Video quality is, again, of average quality. It is smooth, we can't deny that, but we were expecting to see more detail present in the One max's 1080p videos. As the case is with still photographs, footage may turn out a tad darker than it should be due to underexposure. Continuous auto-focus is disabled by default for some reason. When enabled, the camera has a hard time keeping the focus where it should be, as you can see from our sample video below.
As for the front-facing camera on the HTC One max, it is pretty good, actually, be it for self-portraits or for video chats. It has a resolution of 2.1 megapixels and a wide, 88-degree viewing angle, so one can fit easily in the frame, along with a few buddies.
Unlike all recent Androids by the company, the HTC One max does not offer Beats Audio sound enhancements. Another thing that's missing, shockingly, is an equalizer. The pre-loaded Music app does not have one, meaning that there's no way of tweaking audio reproduction unless you use a different player for the purpose. The player has a few notable perks, however, including its audio visualizer, the option to automatically download missing album art, to play media from a network server, and to set a selected song as a ringtone. The Music player's user interface can be confusing at first, but it just takes a little getting used to the way things are arranged. If you're not happy with the default layout, and we weren't, feel free to disable or move around tabs to your liking. All in all, the app is not perfect, but it isn't bad either. Alternatively, Google's Play Music audio player is also loaded onto the handset.
If you often find yourself listening to music straight from your phone's loudspeaker, then you'll love the front-facing Boom Sound stereo speakers on the HTC One max. The sound they produce is rich, loud, undistorted, and superior in quality to anything you'd hear from a competitor's handset. As for the stereo earphones included with the phone, they sound great as well, as long as the volume is kept at a reasonable level. However, they are of the in-ear kind, designed to be placed inside the user's ear canal. While that reduces the chances of them falling off, some users might find wearing them for prolong periods of time rather uncomfortable. Also, the tangle-free cable of the earphones should have been a bit longer.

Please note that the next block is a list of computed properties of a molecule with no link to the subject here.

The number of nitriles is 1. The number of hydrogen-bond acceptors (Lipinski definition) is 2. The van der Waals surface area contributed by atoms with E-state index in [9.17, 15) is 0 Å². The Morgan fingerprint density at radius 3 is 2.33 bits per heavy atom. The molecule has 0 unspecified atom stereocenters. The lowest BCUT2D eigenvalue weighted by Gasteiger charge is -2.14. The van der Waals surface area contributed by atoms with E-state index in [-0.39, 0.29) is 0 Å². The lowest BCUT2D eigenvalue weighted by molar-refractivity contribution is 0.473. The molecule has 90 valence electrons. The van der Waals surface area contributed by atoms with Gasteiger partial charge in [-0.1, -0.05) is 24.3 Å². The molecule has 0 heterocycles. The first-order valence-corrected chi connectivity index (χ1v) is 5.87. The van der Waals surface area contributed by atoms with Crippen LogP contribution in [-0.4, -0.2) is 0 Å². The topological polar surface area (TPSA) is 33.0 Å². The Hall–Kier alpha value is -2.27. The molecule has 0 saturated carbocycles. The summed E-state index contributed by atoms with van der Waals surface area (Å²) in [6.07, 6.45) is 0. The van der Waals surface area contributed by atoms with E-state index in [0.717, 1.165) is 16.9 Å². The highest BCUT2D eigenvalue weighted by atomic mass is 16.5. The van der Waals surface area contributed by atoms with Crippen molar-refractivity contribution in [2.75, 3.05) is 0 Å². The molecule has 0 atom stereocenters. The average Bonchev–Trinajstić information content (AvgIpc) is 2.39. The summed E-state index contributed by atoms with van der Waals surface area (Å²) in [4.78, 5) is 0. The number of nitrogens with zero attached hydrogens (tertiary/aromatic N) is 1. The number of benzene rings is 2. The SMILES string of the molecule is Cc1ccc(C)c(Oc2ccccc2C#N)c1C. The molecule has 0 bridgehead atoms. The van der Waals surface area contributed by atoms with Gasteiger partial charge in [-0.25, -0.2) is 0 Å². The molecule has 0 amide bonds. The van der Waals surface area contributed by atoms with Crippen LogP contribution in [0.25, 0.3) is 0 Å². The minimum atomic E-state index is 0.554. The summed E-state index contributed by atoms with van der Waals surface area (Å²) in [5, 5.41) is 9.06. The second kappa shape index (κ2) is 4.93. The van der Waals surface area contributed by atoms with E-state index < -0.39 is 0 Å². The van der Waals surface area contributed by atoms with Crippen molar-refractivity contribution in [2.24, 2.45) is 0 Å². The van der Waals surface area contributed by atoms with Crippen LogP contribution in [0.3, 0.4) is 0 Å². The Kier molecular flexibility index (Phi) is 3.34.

Since the HTC One max is supposed to be an outstanding multimedia device, we find the lack of a dedicated video player simply ridiculous. Instead, movies are played from the gallery, which would have been fine if the app didn't list files by date. In other words, video files are scattered all over the place instead of being neatly sorted in a dedicated list. Video playback is smooth and most of the popular file formats are supported. DivX is an exception, but third-party video players are able to rectify this.
The HTC One max is one of the very few smartphones that come with an infrared blaster. With the help of a pre-loaded app, it transforms the handset into a remote control for your TV, home theater system, and set-top box. What's even cooler, that same application has a built-in TV guide so you can easily see what's being broadcast; if you pick a show, the app will switch over to the channel it is on. Note that this service doesn't work in all countries and with all service providers.